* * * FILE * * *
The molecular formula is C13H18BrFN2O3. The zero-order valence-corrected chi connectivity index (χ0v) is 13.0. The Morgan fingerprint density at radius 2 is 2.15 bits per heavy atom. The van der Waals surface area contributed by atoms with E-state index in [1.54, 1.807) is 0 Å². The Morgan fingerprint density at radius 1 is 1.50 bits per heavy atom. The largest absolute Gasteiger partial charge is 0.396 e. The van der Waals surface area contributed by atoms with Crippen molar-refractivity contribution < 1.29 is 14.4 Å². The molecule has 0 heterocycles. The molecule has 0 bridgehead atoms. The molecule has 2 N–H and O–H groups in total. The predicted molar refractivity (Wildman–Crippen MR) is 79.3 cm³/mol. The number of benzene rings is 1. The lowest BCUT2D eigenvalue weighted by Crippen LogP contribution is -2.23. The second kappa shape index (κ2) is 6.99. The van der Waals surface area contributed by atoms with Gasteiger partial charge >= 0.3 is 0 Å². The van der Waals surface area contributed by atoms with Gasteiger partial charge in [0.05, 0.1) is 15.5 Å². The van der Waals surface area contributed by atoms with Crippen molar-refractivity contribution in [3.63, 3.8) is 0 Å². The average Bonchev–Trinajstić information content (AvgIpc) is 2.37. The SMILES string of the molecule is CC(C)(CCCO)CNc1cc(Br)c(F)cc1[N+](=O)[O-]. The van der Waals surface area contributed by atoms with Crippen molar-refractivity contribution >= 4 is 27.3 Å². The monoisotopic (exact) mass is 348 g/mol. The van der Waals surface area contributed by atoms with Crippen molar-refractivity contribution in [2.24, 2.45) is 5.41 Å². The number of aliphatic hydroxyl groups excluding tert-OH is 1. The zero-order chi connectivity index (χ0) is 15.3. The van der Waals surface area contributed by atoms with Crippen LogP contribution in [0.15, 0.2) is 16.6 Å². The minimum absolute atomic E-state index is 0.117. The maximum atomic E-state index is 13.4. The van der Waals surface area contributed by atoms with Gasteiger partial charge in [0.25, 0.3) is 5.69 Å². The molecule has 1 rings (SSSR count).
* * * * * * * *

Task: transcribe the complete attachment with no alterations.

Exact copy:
The molecular formula is C13H18BrFN2O3. The zero-order valence-corrected chi connectivity index (χ0v) is 13.0. The Morgan fingerprint density at radius 2 is 2.15 bits per heavy atom. The van der Waals surface area contributed by atoms with E-state index in [1.54, 1.807) is 0 Å². The Morgan fingerprint density at radius 1 is 1.50 bits per heavy atom. The largest absolute Gasteiger partial charge is 0.396 e. The van der Waals surface area contributed by atoms with Crippen molar-refractivity contribution < 1.29 is 14.4 Å². The molecule has 0 heterocycles. The molecule has 0 bridgehead atoms. The molecule has 2 N–H and O–H groups in total. The predicted molar refractivity (Wildman–Crippen MR) is 79.3 cm³/mol. The number of benzene rings is 1. The lowest BCUT2D eigenvalue weighted by Crippen LogP contribution is -2.23. The second kappa shape index (κ2) is 6.99. The van der Waals surface area contributed by atoms with Gasteiger partial charge >= 0.3 is 0 Å². The van der Waals surface area contributed by atoms with Gasteiger partial charge in [0.05, 0.1) is 15.5 Å². The van der Waals surface area contributed by atoms with Crippen molar-refractivity contribution in [3.63, 3.8) is 0 Å². The average Bonchev–Trinajstić information content (AvgIpc) is 2.37. The SMILES string of the molecule is CC(C)(CCCO)CNc1cc(Br)c(F)cc1[N+](=O)[O-]. The van der Waals surface area contributed by atoms with Crippen molar-refractivity contribution >= 4 is 27.3 Å². The monoisotopic (exact) mass is 348 g/mol. The van der Waals surface area contributed by atoms with Crippen molar-refractivity contribution in [2.24, 2.45) is 5.41 Å². The number of aliphatic hydroxyl groups excluding tert-OH is 1. The zero-order chi connectivity index (χ0) is 15.3. The van der Waals surface area contributed by atoms with Crippen LogP contribution in [0.15, 0.2) is 16.6 Å². The minimum absolute atomic E-state index is 0.117. The maximum atomic E-state index is 13.4. The van der Waals surface area contributed by atoms with Gasteiger partial charge in [0.25, 0.3) is 5.69 Å². The molecule has 1 rings (SSSR count).